All change? Don’t hold your breath.
Mark as “Pending”: a return to the status-quo
There’s been talk of things changing when countries start opening up their societies again. But equally, there’s an uneasy feeling that, sadly, most things will return to ‘normal’ as quickly as they’re allowed to. We were so quick to take a sledgehammer to the whole system as a means of protecting the vulnerable, but we’re not so quick to maintain the benefits.
In education, which has been notoriously slow to adopt innovation and change, this disruption should be seen as an opportunity to make wholesale changes to the system, and in the Northern Hemisphere, schools might yet take that opportunity, rather than spring back as soon as possible.
An academic from an Australian University shed some light on a way of learning that was fascinating, not only because it challenged the traditional approach taken by universities but because it rethought everything, not just an aspect or two, and managed to do it authentically. The Engineering course he was talking about was redesigned only a couple of years ago uses an approach called Practice-Based Education (PBE), which has a pedagogy rooted in Problem Based Learning (PBL), but seeks to take this methodology further.
The limitations with PBL are that it is often constrained by the educational institutions and structures that surround it, which results in only pockets of the education being delivered that way, leaving it limited to specific subjects or teachers. PBE, on the other hand, seeks to replicate real-world conditions to familiarize students with the complexity of large systems. The particular course that is taught using PBE is an Engineering course where the students are introduced to a real-world industry problem that they have to solve. The course content is divided into ‘credentials’ — selected based on the problem — that the students learn in their own time and are required to effectively solve the problem.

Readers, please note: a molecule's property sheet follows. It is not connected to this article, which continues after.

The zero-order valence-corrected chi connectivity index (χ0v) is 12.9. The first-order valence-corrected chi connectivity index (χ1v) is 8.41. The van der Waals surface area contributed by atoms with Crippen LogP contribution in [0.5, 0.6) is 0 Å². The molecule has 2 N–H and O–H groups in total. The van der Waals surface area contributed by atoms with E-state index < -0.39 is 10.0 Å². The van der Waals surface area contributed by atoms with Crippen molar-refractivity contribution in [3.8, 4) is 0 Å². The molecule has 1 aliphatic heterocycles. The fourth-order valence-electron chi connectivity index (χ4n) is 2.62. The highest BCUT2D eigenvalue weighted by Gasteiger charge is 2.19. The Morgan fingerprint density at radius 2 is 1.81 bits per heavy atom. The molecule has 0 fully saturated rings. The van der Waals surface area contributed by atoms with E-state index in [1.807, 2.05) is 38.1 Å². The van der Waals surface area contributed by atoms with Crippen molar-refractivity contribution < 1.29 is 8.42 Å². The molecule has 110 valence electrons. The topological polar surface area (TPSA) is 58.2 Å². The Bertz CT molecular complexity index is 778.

This approach doesn’t just do away with things like the timetable and individual units of work but tries, as authentically as possible, to replicate the working conditions students will face when they graduate by making them responsible, collaborative and genuinely learn in a transdisciplinary fashion. The entry process for the course was also vastly different from the way they’d selected students before by not assuming all the knowledge needed to be learnt ‘upfront’ and by interviewing students irrespective of their high school marks. The outcome was also a more diverse cohort of students, which arguably led to better solutions.
In all sorts of industry, one might ask if it’s not time to stop tinkering around the edges and focus on long-standing issues, such as timetables and assessments. And maybe, just maybe, we can use this transition to wield the scalpel once and for all.
‘All change? Don’t hold your breath’ is the nineteenth edition of ‘The Provocation’ series. You can sign-up to receive the latest episode directly to your inbox days before it is published online: https://mailchi.mp/notosh.com/the-provocation